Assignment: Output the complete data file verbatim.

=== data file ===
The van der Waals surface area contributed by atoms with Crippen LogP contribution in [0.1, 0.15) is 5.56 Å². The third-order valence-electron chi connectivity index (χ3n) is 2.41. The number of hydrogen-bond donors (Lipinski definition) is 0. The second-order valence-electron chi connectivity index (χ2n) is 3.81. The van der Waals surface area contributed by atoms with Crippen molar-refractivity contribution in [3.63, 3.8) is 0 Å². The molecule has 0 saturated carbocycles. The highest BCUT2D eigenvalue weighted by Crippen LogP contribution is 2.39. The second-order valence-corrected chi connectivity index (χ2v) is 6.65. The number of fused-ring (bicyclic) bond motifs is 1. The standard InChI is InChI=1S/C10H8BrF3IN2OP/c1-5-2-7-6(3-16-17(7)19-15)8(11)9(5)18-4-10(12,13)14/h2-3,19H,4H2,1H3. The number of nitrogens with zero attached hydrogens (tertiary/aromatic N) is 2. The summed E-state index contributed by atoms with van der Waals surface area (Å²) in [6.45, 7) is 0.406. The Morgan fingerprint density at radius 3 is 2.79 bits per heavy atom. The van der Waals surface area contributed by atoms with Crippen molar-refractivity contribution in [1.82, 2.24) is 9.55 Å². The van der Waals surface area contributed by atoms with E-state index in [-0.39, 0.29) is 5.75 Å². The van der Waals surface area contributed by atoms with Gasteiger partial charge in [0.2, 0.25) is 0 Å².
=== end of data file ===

The van der Waals surface area contributed by atoms with Crippen LogP contribution in [0.1, 0.15) is 5.56 Å². The third-order valence-electron chi connectivity index (χ3n) is 2.41. The number of hydrogen-bond donors (Lipinski definition) is 0. The second-order valence-electron chi connectivity index (χ2n) is 3.81. The van der Waals surface area contributed by atoms with Crippen molar-refractivity contribution in [3.63, 3.8) is 0 Å². The molecule has 0 saturated carbocycles. The highest BCUT2D eigenvalue weighted by Crippen LogP contribution is 2.39. The second-order valence-corrected chi connectivity index (χ2v) is 6.65. The number of fused-ring (bicyclic) bond motifs is 1. The standard InChI is InChI=1S/C10H8BrF3IN2OP/c1-5-2-7-6(3-16-17(7)19-15)8(11)9(5)18-4-10(12,13)14/h2-3,19H,4H2,1H3. The number of nitrogens with zero attached hydrogens (tertiary/aromatic N) is 2. The summed E-state index contributed by atoms with van der Waals surface area (Å²) in [6.45, 7) is 0.406. The Morgan fingerprint density at radius 3 is 2.79 bits per heavy atom. The van der Waals surface area contributed by atoms with Crippen molar-refractivity contribution in [1.82, 2.24) is 9.55 Å². The van der Waals surface area contributed by atoms with E-state index in [-0.39, 0.29) is 5.75 Å². The van der Waals surface area contributed by atoms with Gasteiger partial charge in [0.2, 0.25) is 0 Å².